You can make a lot of great things in a toaster oven. Break and bake cookie dough is awesome if you have the patience to make three cookies at a time and if you pick up a tiny baking dish at Ikea then you can make mini-batches of brownies.
What doesn’t work so well is raw cauliflower florets and gruyere cheese. The kitchenette in my apartment junior year of college had a two burner stove top, a tiny fridge, and my roommate and I added the aforementioned toaster oven.
While she watched the Red Sox win the World Series in her bedroom I would play little miss gourmet in our living room/kitchen. I don’t ever remember having a strong urge to eat cauliflower before I got the toaster oven but I was very diligent when it came to recipes back then and did not think subbing out cauliflower in a recipe for roasted cauliflower with gruyere was acceptable.
I think I chopped the whole head up and jammed it on a baking sheet the size of a large envelope. There was no way one floret would have roasted in that twenty dollar toaster oven, so a whole heads worth basically steamed and emitted a disgusting sulfur smell. I then covered up the steamy cauliflower with grated gruyere, which is also not very subtle smelling in large quantities.
In between cheering and screaming at her tiny tv, I distinctly remember my roommate bursting into the living room with her Red Sox hat on demanding to know what the hell smelled so bad.
“It’s roasted cauliflower with gruyere,” I shouted back, deeply offended that she didn’t realize I was basically Ina fucking Garten.
The steamed cauliflower tasted pretty good when you didn’t actively breathe in. Anything with a half pound of gruyere is gonna be tasty. But I think the roommate banned me from ever making it again.
I still like roasting cauliflower but a full-size oven and larger baking sheets keeps things from getting too odorous. I spied a recipe for roasted cauliflower with gremolata bread crumbs from The Thin Chef on Food52 and chopped up a head of cauliflower. I like the clean flavor of parsley in tabbouleh so I upped the amount of green from 2 tablespoons to two cups.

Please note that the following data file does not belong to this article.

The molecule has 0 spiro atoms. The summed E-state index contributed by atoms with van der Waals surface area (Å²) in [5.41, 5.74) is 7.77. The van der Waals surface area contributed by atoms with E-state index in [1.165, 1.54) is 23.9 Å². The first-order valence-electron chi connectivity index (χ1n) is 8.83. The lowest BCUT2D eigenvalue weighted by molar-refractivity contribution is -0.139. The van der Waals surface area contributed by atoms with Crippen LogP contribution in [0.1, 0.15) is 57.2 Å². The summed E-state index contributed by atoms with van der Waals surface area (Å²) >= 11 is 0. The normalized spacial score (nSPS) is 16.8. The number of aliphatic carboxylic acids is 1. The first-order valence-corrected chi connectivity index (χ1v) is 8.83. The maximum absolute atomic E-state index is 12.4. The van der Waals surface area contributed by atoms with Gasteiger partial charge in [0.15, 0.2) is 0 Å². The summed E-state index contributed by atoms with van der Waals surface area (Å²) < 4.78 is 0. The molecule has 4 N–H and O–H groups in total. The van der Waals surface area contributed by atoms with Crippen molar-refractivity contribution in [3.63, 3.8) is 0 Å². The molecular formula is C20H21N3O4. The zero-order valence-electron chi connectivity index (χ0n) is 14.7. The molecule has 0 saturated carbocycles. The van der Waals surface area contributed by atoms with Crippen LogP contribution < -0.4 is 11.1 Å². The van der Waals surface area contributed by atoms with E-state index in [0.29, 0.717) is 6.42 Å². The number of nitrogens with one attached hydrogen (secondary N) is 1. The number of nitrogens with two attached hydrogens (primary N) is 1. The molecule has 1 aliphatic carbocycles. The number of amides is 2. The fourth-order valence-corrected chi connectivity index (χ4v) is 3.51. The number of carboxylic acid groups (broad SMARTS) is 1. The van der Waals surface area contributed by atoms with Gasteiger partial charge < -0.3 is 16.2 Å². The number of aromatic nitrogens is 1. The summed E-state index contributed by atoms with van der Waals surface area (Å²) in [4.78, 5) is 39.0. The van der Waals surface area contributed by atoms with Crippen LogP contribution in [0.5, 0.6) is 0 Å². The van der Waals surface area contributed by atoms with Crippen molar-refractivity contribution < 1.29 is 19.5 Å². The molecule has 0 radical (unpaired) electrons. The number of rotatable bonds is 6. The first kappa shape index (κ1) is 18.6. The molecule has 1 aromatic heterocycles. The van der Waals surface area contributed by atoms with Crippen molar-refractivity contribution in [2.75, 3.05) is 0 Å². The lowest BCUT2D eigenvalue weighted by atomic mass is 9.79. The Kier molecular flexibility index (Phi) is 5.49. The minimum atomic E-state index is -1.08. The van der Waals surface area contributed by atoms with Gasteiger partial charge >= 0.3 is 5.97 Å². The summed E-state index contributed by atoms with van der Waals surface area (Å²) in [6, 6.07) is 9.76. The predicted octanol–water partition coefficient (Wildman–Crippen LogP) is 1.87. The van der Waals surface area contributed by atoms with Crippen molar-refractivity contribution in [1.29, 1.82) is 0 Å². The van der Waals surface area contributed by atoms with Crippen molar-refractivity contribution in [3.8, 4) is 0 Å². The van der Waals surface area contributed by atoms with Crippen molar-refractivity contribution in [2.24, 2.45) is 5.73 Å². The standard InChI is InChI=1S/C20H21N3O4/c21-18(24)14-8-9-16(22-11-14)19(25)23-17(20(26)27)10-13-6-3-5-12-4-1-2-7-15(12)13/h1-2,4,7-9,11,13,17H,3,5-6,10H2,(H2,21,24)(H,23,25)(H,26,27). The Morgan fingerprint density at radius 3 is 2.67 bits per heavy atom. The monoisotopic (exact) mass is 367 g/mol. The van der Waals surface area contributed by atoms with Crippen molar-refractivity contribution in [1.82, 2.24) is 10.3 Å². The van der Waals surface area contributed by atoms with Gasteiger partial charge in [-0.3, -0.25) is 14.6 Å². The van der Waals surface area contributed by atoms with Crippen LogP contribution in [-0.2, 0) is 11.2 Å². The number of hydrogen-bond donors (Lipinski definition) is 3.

Instead of a sprinkling, my gremolata became more a of a dressing. I dropped the panko and added red pepper flakes to help cut through the cauliflower. While this dressing got tossed with roasted cauliflower I could see the bright mix working on all sorts of roasted vegetables, broccoli immediately comes to mind. It’s somehow less offensive to some people than cauliflower.
- One small head of cauliflower, 5 cups roughly chopped
- 1/2 cup olive oil
- 1/2 tsp kosher salt
- 1/4 tsp black pepper
- 1 large lemon, 1 tbs zest and 3 tbs juice
- 1/4 tsp red pepper flakes
- 2 cloves garlic, 1 tbs chopped
- 2 cups of loosely packed parsley, stems removed
- Preheat oven to 375 degrees F
- Remove leaves and tough core of cauliflower
- Roughly chop the head of cauliflower, you'll need about 5 cups
- On a large baking sheet lined with parchment paper, toss the cauliflower with 2 tablespoons of olive oil, 1/2 tsp of kosher salt and 1/4 tsp black pepper. If you double the recipe or if the cauliflower looks tightly packed on one sheet spread the mix to two baking sheets. You want the cauliflower to roast and brown, instead of steam
- Roast for 20-25 minutes until the florets pick up some caramelization. Toss the cauliflower halfway throw cooking so each side gets a chance to brown
- In the bowl you plan on serving the cauliflower, mix the rest of the olive oil, 1/4 cup and 2 tablespoons, with the red pepper flakes
- Zest and juice the lemon. You want to add 1 tablespoon of zest and 3 tablespoons of juice to the dressing
- Finely chop garlic and add 1 tablespoon to dressing
- Remove the tough stems from the parsley and chop until the leaves are finely milled
- Fold the parsley into the dressing, mix and taste for seasoning. Add salt and pepper to taste or add more red pepper flakes
- Add the roasted cauliflower to the parsley dressing and toss to combine. Serve warm or at room temperature.